Betty Press - Panos Pictures
We have finished bringing in the harvest on our farms. The work we are doing now is the threshing of sorghum and millet, which are the most important cereals we grow.
After the harvest we collect the ears of sorghum together on the farms to be dried. We protect them from the animals that can now wander freely in and out of the village. Because these animals are free to roam around we cover the ears of cereals with thorny branches. The branches grow on a species of tree we can find everywhere in and around the village.
We keep the ears drying on the farm for two or three weeks. After this period they will be dry enough to be threshed. Then men clear a patch of ground, removing any grasses and other bushes. On these cleaner areas they spread the ears of cereals.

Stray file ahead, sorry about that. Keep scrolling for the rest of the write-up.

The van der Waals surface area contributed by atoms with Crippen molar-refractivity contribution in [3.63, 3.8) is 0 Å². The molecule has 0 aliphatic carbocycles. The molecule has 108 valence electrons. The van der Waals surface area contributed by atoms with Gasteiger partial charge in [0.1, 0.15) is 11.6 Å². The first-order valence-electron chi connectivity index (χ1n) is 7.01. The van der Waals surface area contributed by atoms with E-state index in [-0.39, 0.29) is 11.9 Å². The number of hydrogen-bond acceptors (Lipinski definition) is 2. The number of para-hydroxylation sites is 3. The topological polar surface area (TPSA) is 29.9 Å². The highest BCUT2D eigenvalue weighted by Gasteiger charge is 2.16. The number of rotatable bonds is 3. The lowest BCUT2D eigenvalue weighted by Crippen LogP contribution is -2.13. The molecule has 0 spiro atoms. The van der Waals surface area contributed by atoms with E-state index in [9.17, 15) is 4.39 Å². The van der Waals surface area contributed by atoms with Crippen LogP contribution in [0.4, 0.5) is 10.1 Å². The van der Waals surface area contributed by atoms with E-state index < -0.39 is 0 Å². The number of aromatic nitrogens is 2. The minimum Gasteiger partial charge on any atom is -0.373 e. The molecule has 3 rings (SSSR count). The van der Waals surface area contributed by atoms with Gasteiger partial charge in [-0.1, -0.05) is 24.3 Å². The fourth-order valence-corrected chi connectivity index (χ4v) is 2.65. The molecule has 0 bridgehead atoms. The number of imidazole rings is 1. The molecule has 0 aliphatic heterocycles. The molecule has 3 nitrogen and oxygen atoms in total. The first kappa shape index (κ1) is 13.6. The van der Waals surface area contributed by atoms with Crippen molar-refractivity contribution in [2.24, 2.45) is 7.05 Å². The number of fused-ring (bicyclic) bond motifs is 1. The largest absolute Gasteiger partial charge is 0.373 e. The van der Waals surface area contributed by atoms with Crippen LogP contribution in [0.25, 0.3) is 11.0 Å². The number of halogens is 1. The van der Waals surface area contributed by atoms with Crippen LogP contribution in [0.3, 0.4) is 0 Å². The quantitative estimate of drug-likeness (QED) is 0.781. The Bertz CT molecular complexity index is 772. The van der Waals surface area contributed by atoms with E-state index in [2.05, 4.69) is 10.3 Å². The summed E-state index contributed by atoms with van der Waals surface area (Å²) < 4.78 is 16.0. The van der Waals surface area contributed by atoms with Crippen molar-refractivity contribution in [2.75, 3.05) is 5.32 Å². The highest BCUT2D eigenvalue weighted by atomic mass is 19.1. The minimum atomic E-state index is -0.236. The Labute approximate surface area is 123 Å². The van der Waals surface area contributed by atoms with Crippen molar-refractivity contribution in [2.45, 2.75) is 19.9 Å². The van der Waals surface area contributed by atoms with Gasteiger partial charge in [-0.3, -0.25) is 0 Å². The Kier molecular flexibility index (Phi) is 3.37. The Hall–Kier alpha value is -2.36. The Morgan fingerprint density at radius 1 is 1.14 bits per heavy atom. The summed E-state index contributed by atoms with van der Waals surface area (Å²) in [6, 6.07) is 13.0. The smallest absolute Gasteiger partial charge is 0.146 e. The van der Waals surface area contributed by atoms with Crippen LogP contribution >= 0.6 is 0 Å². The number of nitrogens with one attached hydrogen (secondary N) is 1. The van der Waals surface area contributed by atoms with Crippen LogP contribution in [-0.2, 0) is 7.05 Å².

Threshing is exclusively a work dedicated to men. They form a line and thresh the ears of cereal with long sticks (the flails) going to and fro from one edge to another of the threshing ground.
This the way we thresh sorghum, millet and fonio. Maize is processed in another way. In the past we used to remove its grains with our bare hands and a knife. But nowadays most of the farmers in my village use a machine to thresh their maize.
After men thresh the ears of sorghum or millet women finish the work. We separate the grains from the chaff. We fill large vessels with the crushed ears of cereal and pour the contents from one vessel to another. As the grains pour the wind carries off the chaff. Wind is very important for that part of the work. If there is not enough wind you may have difficulty separating the grains from the chaff.
As told to Soumaïla T Diarra